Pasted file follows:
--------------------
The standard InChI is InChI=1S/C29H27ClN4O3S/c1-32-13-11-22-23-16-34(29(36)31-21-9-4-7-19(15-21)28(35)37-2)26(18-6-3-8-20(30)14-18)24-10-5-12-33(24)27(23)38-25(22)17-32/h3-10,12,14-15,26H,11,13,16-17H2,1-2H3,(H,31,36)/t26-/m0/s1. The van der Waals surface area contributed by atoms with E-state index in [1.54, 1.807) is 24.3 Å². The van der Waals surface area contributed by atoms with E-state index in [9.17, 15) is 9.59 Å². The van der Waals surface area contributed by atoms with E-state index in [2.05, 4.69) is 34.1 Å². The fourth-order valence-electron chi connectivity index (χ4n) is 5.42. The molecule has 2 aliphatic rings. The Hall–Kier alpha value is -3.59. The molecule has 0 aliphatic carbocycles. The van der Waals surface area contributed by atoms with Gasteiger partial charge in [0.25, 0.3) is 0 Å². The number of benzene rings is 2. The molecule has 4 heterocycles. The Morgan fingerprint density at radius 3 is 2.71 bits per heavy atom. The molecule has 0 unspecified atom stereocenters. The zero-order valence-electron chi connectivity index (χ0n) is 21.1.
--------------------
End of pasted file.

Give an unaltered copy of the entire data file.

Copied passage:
The standard InChI is InChI=1S/C29H27ClN4O3S/c1-32-13-11-22-23-16-34(29(36)31-21-9-4-7-19(15-21)28(35)37-2)26(18-6-3-8-20(30)14-18)24-10-5-12-33(24)27(23)38-25(22)17-32/h3-10,12,14-15,26H,11,13,16-17H2,1-2H3,(H,31,36)/t26-/m0/s1. The van der Waals surface area contributed by atoms with E-state index in [1.54, 1.807) is 24.3 Å². The van der Waals surface area contributed by atoms with E-state index in [9.17, 15) is 9.59 Å². The van der Waals surface area contributed by atoms with E-state index in [2.05, 4.69) is 34.1 Å². The fourth-order valence-electron chi connectivity index (χ4n) is 5.42. The molecule has 2 aliphatic rings. The Hall–Kier alpha value is -3.59. The molecule has 0 aliphatic carbocycles. The van der Waals surface area contributed by atoms with Gasteiger partial charge in [0.25, 0.3) is 0 Å². The number of benzene rings is 2. The molecule has 4 heterocycles. The Morgan fingerprint density at radius 3 is 2.71 bits per heavy atom. The molecule has 0 unspecified atom stereocenters. The zero-order valence-electron chi connectivity index (χ0n) is 21.1.